Pls show examples where increasing brightness in post better than increasing ISO.

Started Oct 1, 2013 | Discussions thread
bobn2 Forum Pro • Posts: 60,490
Re: Preferred compromise

Steen Bay wrote:

bobn2 wrote:

Steen Bay wrote:

bobn2 wrote:

In any case, even if it does, the rigmarole that they have gone through to get there is a whole lot longer than the simple route, set the aperture and shutter for the largest exposure that your pictorial constraints allow, set the ISO to get the brightness, according to your usual methods for 'nailing the exposure brightness' (mine are do it at my leisure on a nice big computer screen).

Don't think it works like that.

Yes it does.

It's always a compromise involving all three variables (DoF/diffraction, shake/blur and noise, represented by the f-stop, shutter speed and ISO),

No it isn't.

not just two of them.

Yes, just two.

OK, guess that's how it is then. Nice that we got that settled.

Glad you're learning, finally.

I wouldn't just choose a f-stop and shutter speed, and then let the noise in the final image be whatever it turns out to be.

Why would you not, when you know that the noise is the lowest that you will get with your other constraints.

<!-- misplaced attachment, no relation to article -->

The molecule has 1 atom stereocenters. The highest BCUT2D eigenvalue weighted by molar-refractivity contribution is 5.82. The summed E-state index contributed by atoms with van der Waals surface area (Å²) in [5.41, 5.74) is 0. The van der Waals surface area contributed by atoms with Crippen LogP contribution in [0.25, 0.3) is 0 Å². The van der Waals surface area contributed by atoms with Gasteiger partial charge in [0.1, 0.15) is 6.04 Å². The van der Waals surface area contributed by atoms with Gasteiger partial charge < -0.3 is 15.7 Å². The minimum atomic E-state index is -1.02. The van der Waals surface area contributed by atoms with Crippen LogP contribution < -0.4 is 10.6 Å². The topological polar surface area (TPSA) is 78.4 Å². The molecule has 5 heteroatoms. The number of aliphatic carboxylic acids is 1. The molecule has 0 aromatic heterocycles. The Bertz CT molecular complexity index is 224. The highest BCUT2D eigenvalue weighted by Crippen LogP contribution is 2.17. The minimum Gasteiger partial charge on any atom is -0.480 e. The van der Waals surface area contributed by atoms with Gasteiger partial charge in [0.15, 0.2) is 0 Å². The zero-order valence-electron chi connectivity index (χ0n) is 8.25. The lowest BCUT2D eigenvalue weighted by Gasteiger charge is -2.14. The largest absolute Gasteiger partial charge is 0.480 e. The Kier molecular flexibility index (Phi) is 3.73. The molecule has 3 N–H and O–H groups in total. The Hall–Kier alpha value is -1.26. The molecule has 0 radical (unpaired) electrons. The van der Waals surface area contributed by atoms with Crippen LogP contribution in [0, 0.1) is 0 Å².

Why are two of the constaints more important than the third?

Because the third is nothing, it's just the other two remixed. It gives you nothing extra.

Let's say that in low light I really don't want to use a slower shutter speed than 1/60 sec, but maybe that'll require ISO 3200 to get a 'properly exposed' image with the correct/preferred brightness, and then I'll maybe choose 1/30, ISO 1600 as the preferred compromise instead.

Why would you? The extra camera shake will damage your image more than the extra noise, guaranteed.

Didn't mention which camera. Things don't look pretty at ISO 3200 with e.g. a 5.6x crop compact.

Doesn't matter, when you trade a stop of shake versus a stop of noise, the stop of noise is always better, because it's always easier to remove. So, if you say 3200 is not pretty, it is prettier than 1600 with the shake. In any case, if you really were that picky about quality, why'd you be shooting at 1600 with a 5.6x compact in any case? That's 50k on a FF. Frankly, if that's where you are, stick it in 'Party' scene mode, snap and see what you get.

If you don't take the ISO into consideration when choosing the f-stop and shutter speed, then you don't know how high the noise will be in the final image, because it's the ISO that tells you how high the exposure (strict definition!) actually is with the chosen f-stop and shutter speed.

Wrong. What tells you how high the exposure is, is measuring the exposure. Where you're getting confused is that the modern camera UI makes you measure the exposure in terms of ISO, rather than any other unit. But all that means is that you're measuring the exposure in ISO units. If your meter was calibrated in lux seconds, it would do quite as well.

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Sure, but we'll have to settle for the units that our cameras use.

You, but you're still just using it as an exposure meter. And if you got a phone, you don't even have to do that.

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